Singapore's main sovereign wealth fund is in talks to buy a stake in Markit Group, the fast-growing financial data provider that has become one of Britain's most successful private companies.
I have learnt that Temasek Holdings, which manages hundreds of billions of dollars of Singaporean state funds, has been approached about taking a minority shareholding in Markit, which provides information across financial asset classes such as credit default swaps.
Markit was founded by Lance Uggla, a Canadian former bond trader, in a barn at the bottom of his garden not much more than a decade ago, and is now regarded as a key component in the financial infrastructure relied upon by investment banks and traders around the world. It now employs more than 2500 people and has offices around the world.
The talks involving Temasek are at a very early stage, according to insiders, and may not result in an agreement.
"It has got past first base, but there's still a long way to go," one source told Sky News.
Markit's existing shareholders include its management team and some of the most powerful investment banks on Wall Street and in the City.
It is unclear whether Temasek would acquire shares held by management or Markit's institutional investors.
Temasek owns stakes in some of the biggest companies in the world, including Bank of China, Bharti Airtel, the Indian telecoms group, and Chesapeake Energy Corporation (NYSE: CHK - news) , the American natural gas producer.
Mr Uggla, who in October was named the Ernst & Young Entrepreneur of 2012, owns a stake in Markit that is on paper worth at least £160m, according to last year's Sunday Times Rich List. Investment banks have been pushing for the company to pursue a stock market listing, and any stake sale to Temasek would be likely to precede such a move.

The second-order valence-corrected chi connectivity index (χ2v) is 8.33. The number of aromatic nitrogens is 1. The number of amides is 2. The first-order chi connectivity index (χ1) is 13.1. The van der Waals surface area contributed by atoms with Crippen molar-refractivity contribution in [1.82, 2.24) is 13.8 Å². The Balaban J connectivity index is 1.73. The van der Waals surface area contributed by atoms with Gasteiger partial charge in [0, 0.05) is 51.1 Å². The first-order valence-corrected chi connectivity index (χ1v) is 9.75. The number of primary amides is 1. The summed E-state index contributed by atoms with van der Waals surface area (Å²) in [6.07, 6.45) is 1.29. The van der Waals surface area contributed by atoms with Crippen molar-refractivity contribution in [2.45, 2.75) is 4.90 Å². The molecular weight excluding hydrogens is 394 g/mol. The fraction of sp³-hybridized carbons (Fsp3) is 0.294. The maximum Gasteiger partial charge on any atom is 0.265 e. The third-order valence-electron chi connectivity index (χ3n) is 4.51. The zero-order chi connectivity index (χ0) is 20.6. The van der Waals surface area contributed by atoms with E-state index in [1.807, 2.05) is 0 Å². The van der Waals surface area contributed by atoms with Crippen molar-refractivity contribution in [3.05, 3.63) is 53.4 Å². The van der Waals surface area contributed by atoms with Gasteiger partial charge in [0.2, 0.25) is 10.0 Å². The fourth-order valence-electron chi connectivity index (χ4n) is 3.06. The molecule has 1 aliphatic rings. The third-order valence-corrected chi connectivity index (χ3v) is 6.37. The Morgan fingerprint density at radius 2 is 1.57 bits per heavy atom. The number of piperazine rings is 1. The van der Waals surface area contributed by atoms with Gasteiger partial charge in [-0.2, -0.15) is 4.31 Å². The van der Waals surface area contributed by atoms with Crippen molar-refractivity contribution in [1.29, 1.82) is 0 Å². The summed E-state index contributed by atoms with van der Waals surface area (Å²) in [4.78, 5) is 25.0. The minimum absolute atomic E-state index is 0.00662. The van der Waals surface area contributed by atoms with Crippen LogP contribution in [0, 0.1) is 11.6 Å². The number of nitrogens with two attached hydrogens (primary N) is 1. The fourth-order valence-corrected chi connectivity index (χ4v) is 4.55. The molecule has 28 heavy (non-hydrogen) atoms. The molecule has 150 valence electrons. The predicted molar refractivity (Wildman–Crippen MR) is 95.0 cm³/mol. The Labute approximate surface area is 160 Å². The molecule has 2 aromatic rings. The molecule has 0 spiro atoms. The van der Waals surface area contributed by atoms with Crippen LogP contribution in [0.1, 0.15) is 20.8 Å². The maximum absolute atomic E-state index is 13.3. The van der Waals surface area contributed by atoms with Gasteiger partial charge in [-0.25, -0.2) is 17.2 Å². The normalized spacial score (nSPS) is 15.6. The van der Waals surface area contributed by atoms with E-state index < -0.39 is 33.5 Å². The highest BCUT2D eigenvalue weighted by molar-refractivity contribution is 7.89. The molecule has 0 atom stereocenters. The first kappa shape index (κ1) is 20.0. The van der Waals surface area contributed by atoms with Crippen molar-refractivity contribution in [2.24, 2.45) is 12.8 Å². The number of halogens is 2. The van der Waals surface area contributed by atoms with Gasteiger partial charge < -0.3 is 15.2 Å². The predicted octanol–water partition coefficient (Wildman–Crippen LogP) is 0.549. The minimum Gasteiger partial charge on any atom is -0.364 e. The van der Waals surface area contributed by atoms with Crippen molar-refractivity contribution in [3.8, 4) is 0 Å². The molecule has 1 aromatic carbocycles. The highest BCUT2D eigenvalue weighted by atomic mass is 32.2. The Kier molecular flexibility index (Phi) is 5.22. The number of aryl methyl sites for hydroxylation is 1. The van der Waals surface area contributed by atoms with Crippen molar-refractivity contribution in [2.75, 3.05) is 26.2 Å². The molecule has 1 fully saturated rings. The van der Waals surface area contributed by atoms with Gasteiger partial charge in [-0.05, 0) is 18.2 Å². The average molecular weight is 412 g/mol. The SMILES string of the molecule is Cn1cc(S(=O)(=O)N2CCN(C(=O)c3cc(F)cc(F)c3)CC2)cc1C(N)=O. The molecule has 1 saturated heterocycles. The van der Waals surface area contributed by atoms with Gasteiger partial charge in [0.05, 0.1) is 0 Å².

The company's founder is not short of ambition: he has said that he wants Markit to become "the Google (NasdaqGS: GOOG - news) of the financial world" and aspires to creating a more respected financial information empire than those of Bloomberg, Thomson Reuters or McGraw-Hill.
One of Mr Uggla's few setbacks since founding Markit came in 2011, when the company lost out in a bidding war for control of LCH.Clearnet, the clearing house, which is now in the process of being bought by the London Stock Exchange (LSE: LSE.L - news) .
Markit already has some external shareholders, having sold a 7.5 per cent stake to General Atlantic Partners, a technology-focused US private equity firm, in 2010. That transaction valued Markit at $3.3bn, and the company's revenues and earnings have both risen significantly since then.
Bankers estimate that Markit is now worth in excess of $5bn, making it a strong candidate to enter the FTSE-100 if it opted to list on the London Stock Exchange.
Temasek declined to comment, while Markit could not be reached for comment.